The key work at the 3rd Nine included redoing the bunkers and rebuilding four greens at the 3rd, 5th, 6th and 9th holes. The ones that were not done are being recontoured along the perimeters to regain lost pin positions. Teeing areas have also been built — most notably at the par-5 6th which goes from 508 yards to over 550 now — with the bulk of the yardage going uphill.

                          The finishing hole on the 3rd Nine climbs uphill and sporting a new                             green in alignment with the original Ross philosophy

The start of the 3rd Nine features a downhill tee shot but players have to ever mindful of a fairway that narrows as you near 300 yards with heavy rough grass that pinches in from that side.


Few holes have been more positively impacted by tree removal than the 2nd on the 3rd Nine. Previously, players hit through a narrow slot and there was much underbrush to the far-right side. That is now gone and the benefits are enormous. The clarity presented when you step on the tee is striking. The green is also free of any surrounding clutter and the approach to the elevated target must be played from a sidehill lie which clearly is testing.


The par-3 3rd has made a major improvement. The new green is a major improvement and the challenge to get near to the flagstick is a daunting one as the shot must reach a challenging uphill target.


The short downhill par-4 4th is rather pedestrian from the tee but the approach is anything but. The shot must cross the Peckman River and the green has plenty of internal movements that command one’s attention with the flatstick.

                 The par-3 5th on the 1st Nine is a new hole and challenges players to safely                       reach a green ably defended by flanking bunkers and a vexing green

The main issue for the 3rd Nine comes with the par-4 6th. The hole turns right and the aforementioned Peckman includes a serpentine connection. In times of heavy rain, the river has risen beyond its banks and the result has been a nightmare for the club to deal with. It will be interesting to see how this matter is resolved.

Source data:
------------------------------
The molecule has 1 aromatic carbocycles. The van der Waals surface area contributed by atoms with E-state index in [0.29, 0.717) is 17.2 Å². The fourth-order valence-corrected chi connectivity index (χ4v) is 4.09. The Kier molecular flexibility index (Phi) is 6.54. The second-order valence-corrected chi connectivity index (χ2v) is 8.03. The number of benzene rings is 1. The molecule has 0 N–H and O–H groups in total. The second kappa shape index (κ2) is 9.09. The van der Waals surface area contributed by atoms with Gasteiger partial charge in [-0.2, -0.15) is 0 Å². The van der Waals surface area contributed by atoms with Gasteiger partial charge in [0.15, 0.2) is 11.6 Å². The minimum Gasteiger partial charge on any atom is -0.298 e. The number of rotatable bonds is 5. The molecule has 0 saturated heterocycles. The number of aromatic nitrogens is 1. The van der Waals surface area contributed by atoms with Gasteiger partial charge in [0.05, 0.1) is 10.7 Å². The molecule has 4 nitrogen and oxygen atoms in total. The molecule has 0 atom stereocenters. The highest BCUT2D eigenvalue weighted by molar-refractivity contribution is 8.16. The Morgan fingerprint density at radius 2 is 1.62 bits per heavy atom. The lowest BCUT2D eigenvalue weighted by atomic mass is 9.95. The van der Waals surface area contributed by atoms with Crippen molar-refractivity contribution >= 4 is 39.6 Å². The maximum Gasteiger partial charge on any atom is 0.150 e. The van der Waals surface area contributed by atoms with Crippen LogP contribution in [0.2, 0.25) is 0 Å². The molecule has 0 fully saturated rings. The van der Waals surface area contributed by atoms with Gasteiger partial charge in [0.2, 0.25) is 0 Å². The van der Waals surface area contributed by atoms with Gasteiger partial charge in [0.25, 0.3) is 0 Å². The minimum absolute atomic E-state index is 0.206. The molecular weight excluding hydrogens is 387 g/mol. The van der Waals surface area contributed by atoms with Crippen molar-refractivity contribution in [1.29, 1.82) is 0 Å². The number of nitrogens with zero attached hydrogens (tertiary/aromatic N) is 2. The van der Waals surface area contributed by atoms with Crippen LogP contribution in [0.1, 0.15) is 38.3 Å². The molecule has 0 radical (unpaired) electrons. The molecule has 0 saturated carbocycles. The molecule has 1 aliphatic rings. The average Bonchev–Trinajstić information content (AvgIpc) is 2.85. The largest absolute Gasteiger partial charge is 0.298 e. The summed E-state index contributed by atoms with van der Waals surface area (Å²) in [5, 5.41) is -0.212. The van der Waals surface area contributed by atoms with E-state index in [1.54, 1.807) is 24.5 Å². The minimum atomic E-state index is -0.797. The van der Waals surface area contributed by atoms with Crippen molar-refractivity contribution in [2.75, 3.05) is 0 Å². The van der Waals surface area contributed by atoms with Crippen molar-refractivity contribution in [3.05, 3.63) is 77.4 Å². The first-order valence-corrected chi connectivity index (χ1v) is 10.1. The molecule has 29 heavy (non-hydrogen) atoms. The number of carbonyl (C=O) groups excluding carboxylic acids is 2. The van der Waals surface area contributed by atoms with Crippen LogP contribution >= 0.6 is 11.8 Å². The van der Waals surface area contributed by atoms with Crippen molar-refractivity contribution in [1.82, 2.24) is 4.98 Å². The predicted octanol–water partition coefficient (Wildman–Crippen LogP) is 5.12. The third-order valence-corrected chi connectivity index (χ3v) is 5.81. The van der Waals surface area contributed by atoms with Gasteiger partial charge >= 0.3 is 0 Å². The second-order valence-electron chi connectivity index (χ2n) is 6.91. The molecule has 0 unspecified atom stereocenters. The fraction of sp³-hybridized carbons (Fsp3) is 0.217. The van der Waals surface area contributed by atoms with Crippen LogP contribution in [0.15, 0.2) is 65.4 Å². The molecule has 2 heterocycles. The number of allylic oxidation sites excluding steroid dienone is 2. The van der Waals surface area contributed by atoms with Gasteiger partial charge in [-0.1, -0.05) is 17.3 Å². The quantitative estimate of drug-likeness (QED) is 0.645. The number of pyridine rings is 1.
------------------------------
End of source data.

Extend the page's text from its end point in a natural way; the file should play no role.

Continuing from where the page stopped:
Fortunately, the greensite is not impacted and the newest creation is simply glorious — sitting above the fairway totally free of the inane clutter that previously surrounded it.


The par-5 6th, as earlier mentioned, has been wisely lengthened but the real improvement comes with the new green. The previous putting surface was nightmarish — anything above the hole could easily run off the front of the green. During U.S. Open sectional qualifying a number of PGA Tour players soundly critiqued the hole because of the situation described. The new green is smartly done and those attempting to reach the target in two shots had best hit their finest of plays because the green is fortified with a major fall-off to the center and right-side areas.

Golfers have to deal with the serpentine Peckman River when playing the par-4 5th on the 3rd Nine and then encounter an uphill approach to a striking green free of pre-existing clutter

The downhill par-3 7th has also been improved by enlarging the green and thereby provide for added pin locations. The uphill dog-leg left par-4 8th has been bolstered by the removal of countless trees that simply provided for interference from the protruding canopies.


The final par-4 climbs uphill to the clubhouse but the major improvement comes with a new green that works in total harmony. The previous green was simply out of character and needed to be eliminated. That’s strong medicine but the kind that makes a major difference when players exit the green and have a memory that lasts rather than one they want to quickly forget.


Those who finish golfing at Montclair will undoubtedly concur with what Bobby Jones said after his round there as the “longest short course I ever played.”  Total length for the 1st and 3rd Nines is under 6,600 yards. The terrain plays a major role and the commitment from the club to harken back to its original roots is most welcomed. The landscape effort alone has certainly improved the overall optics and it will be interesting to see how things turnout with the 2nd and 4th Nines. given the tie to Ross and Banks respectively.


Standing still is not an option and the West Orange-based club deserves considerable credit in having a senior leadership team in place and in bringing on board a skilled architect to reinvigorate a layout with a rich history and what now appears to be an even brighter future.


We shall see.


Photos courtesy of LC Lambrecht/Golfstock